Monday, April 30, 2012
The Carter Carnarvon Connection
At the heart of the Golden Age of Egyptology stands archaeologist Howard Carter a talented artist with a keen eye for beautiful objects and the good fortune to excavate the tombs of a number of kings in the Valley of the Kings including the semi-intact tomb of Tutankhamun with it's beautifully preserved objects.
The former head of Egypt's Supreme Council of Antiquities has praised Howard Carter for his work on the tomb though a series of great men took part in the excavation including the Metropolitan Museum of Art expedition photographer Harry Burton, who's photos of the excavation are now famous.
The problems really started in the early 1920's during a dispute between Howard Carter and the head of the Egyptian antiquities service Pierre Lacau who suspected that Carter and his financier Lord Carnarvon were smuggling out objects from Tutankhamun's tomb believing that the contents of the tomb belonged to them and not Egypt's antiquities service.
During the dispute an Egyptian inventory commission was sent to the Valley of the Kings to inspect the site and found in the excavations dining hall, in a wine box the commission discovered a small wooden head of the boy king emerging from a blue lotus seaming to confirm the suspicion of the Egyptian authorities that all was not on the up with the excavation and the head was taken immediately to the Cairo Egyptian Museum.
The 1978 bestseller "Tutankhamun: The Untold Story" by the late director of the Metropolitan Museum of Art in New York, Thomas Hoving, brought forward the knowledge that within the Metropolitan museum, as well as the Brooklyn museum, were objects from Tutankhamun's tomb including gold and silver coffin nails and rosettes from the pall which was destroyed during the excavation.
The matter of "pocket objects" being smuggled from the tomb is likely though both Carter and Carnarvon may have felt the objects belonged to them. When one looks around at the artifacts pointed out by Mr. Hoving one sees well preserved works of art belonging in quality to the royal workshops and being listed as in the Carnarvon collection before 1923 not a huge detraction to the obvious question including a small ivory gazelle and an ivory whip stock shaped as a running horse.
In Brooklyn we find still more wonderful objects but for me it is the excellent preserved writing palette of princess Meketaten in the Met which is complete with it's brushes and perhaps most exemplifies the issue of objects that potentially have had their provenances washed away for personal ownership?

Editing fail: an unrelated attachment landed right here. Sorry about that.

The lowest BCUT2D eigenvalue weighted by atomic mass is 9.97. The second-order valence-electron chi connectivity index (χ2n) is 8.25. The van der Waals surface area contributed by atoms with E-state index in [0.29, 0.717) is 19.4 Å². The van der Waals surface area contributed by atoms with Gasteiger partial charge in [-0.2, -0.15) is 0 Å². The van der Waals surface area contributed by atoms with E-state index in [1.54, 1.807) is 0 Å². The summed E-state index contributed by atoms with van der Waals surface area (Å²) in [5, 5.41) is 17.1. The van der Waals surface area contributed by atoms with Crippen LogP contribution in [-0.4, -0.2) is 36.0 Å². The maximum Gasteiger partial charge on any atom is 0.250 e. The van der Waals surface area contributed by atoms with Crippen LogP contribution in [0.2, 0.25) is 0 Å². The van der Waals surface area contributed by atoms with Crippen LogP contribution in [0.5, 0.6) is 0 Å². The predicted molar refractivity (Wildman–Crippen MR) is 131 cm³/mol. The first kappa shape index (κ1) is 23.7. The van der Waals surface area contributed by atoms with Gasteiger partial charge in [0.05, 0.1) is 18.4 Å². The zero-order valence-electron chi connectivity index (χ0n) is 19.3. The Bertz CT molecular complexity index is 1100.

Curious is the idea that Howard Carter found a similar ivory palette but made for princess Merytaten in Tutankhamun's tomb interesting that Meketaten's palette is listed as in the Canarvon collection prior 1923 and Howard Carter found Merytaten's palette in Tut's tomb. What are the odds that two well preserved palettes for two of Tutankhamun's sisters would come in contact with the Carter/Carnarvon connection at approximately the same time as the excavation of the tomb is taking place?
So if Carter/Carnarvon were pocketing objects from Tutankhamun's tomb (KV62). Then what is to say the aforementioned ivory gazelle is not actually from the rubble of Amenhotep III's tomb (WV22), which Howard Carter also excavated, or KV 20 the tomb of Hatschepsut, or KV43 tomb of Thutmosis IV which he also cleared? If he practiced the activity of pocket collecting in Tutankhamun's tomb than it seems a given that this was probably already a practice he used in past excavations?
Curious to know if the missing parts of the ivory gazelle are in any of these tombs rubbish material whether left at the scene or collected, perhaps the gazelle was a cherished childhood possession of Hatshepsut!
Howard Carter was a man of great fortune who played a large part in the early days of modern Egyptology. His excavations of the early 20th century would be the envy of any Egyptologist today however his corpus of objects found and excavation reports of any of his excavations need re-examining in the future to winnow out any lost provenances that can potentially be recovered from Carter's records and his associates records including Lord Carnarvon and his associates.
An examination on the career of Howard Carter may yet reveal an ugly and well known practice by him which will more than likely altered a number of his discoveries for worse.
Thomas Hoving, Tutankhamun The Untold Story, ISBN 0-671-24305-5
I.E.S. Edwards, The Treasures of Tutankhamun, catalogue #19, Penguin Books, 1977, ISBN 0 14 00.4287 3
The Metropolitan Museum of Art